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Initial releasebatmand 0.1 (6 December 2006; 17 years ago (2006-12-06))
Stable release
Batman-adv 2024.1[1] / 5 April 2024; 48 days ago (2024-04-05)
Written inC
Operating systemUnix-like
Typerouting protocol

The Better Approach to Mobile Ad-hoc Networking (B.A.T.M.A.N.) is a routing protocol for multi-hop mobile ad hoc networks which is under development by the German "Freifunk" community and intended to replace the Optimized Link State Routing Protocol (OLSR) as OLSR did not meet the performance requirements of large-scale mesh deployments.[2]

B.A.T.M.A.N.'s crucial point is the decentralization of knowledge about the best route through the network — no single node has all the data. This technique eliminates the need to spread information about network changes to every node in the network. The individual node only saves information about the "direction" it received data from and sends its data accordingly. The data gets passed from node to node, and packets get individual, dynamically created routes. A network of collective intelligence is created.

In early 2007, the B.A.T.M.A.N. developers started experimenting with the idea of routing on Data Link layer (layer 3 in the OSI model) rather than the Network layer.[3] To differentiate from the layer 3 routing daemon, the suffix "adv" (for: advanced) was chosen. Instead of manipulating routing tables based on information exchanged via UDP/IP, it provides a virtual network interface and transparently transports Ethernet packets on its own.[4] The batman-adv kernel module has been part of the official Linux kernel since 2.6.38.[5]


B.A.T.M.A.N. has elements of classical routing protocols: It detects other B.A.T.M.A.N. nodes and finds the best way (route) between nodes. It also keeps track of new nodes and informs its neighbors about their existence.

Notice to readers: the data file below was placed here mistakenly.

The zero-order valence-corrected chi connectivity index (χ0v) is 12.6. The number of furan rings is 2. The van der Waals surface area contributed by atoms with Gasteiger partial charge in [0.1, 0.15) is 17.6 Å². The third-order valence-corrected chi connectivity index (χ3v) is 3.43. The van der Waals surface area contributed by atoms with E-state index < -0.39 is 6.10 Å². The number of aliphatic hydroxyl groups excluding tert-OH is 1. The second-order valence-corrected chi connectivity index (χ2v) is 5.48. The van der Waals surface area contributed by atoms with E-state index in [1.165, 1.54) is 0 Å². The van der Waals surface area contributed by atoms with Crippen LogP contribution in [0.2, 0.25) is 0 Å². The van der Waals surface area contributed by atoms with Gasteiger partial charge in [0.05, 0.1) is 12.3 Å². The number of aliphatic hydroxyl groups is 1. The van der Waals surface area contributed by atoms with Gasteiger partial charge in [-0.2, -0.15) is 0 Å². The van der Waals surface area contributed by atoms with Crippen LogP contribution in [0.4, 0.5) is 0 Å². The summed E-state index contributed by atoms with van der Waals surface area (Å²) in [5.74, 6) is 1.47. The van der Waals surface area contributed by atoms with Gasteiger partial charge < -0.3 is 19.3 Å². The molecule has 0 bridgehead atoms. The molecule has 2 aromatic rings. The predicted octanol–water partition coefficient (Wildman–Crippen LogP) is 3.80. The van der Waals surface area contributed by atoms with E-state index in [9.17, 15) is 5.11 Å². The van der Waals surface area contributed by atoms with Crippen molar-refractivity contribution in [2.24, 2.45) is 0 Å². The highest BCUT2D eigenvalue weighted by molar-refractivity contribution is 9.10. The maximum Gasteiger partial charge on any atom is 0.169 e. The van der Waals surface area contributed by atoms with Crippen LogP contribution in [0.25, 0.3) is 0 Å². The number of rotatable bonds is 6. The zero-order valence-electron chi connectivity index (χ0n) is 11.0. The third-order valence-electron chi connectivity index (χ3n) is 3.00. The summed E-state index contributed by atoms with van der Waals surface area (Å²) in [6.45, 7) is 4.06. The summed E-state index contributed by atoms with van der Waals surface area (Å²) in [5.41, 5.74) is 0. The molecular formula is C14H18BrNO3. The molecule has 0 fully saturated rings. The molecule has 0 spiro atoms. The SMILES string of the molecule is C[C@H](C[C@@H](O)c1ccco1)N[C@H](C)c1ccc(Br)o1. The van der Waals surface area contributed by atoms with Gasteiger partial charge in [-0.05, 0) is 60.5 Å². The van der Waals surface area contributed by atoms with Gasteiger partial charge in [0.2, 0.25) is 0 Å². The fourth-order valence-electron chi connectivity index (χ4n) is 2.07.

In static networks, network administrators or technicians decide which computer is reached via which way or cable. As radio networks undergo constant changes and low participation-thresholds are a vital part of the "Freifunk"-networks' foundation, this task has to be automated as much as possible.

On a regular basis, every node sends out a broadcast, thereby informing all its neighbors about its existence. The neighbors then relay this message to their neighbors, and so on. This carries the information to every node in the network. In order to find the best route to a certain node, B.A.T.M.A.N. counts the originator-messages received and logs which neighbor the message came in through.

Like distance-vector protocols, B.A.T.M.A.N. does not try to determine the entire route, but by using the originator-messages, only the packet's first step in the right direction. The data is handed to the next neighbor in that direction, which in turn uses the same mechanism. This process is repeated until the data reaches its destination.

In addition to radio networks, B.A.T.M.A.N. can also be used with common wired cable connections, such as Ethernet.


The task was to create a protocol which was to be as easy, as small and as fast as possible. It seemed sensible to split the development in several phases and implement complex functions using an iterative process:

Version one[edit]

In the first phase, the routing algorithm was implemented and tested for its practicality and suitability for the task at hand. For the sending and receiving of originator-messages (information about existence), the UDP port 1966 was chosen.

Version two[edit]

The version one algorithm made a significant assumption: As soon as a node receives existence data from another node, it assumes it can also send data back. In radio networks however, it may very well be that only one-way communication is possible, i.e., asymmetric links.[6] A mechanism was incorporated into the protocol to allow for this and to solve the arising problems. The mechanism enables the node to determine whether a neighbouring node provides bidirectional communication. Only bidirectional nodes are being considered part of the network, and one-way nodes are no longer fully included.

Version three[edit]

The greatest innovation in this version is B.A.T.M.A.N.'s support of multiple network devices. A computer or router running B.A.T.M.A.N. can be deployed in a central location, such as a tall building, and have several wired or wireless network interfaces attached to it. When so deployed, B.A.T.M.A.N. can relay network data in more than one direction without any retransmission delay.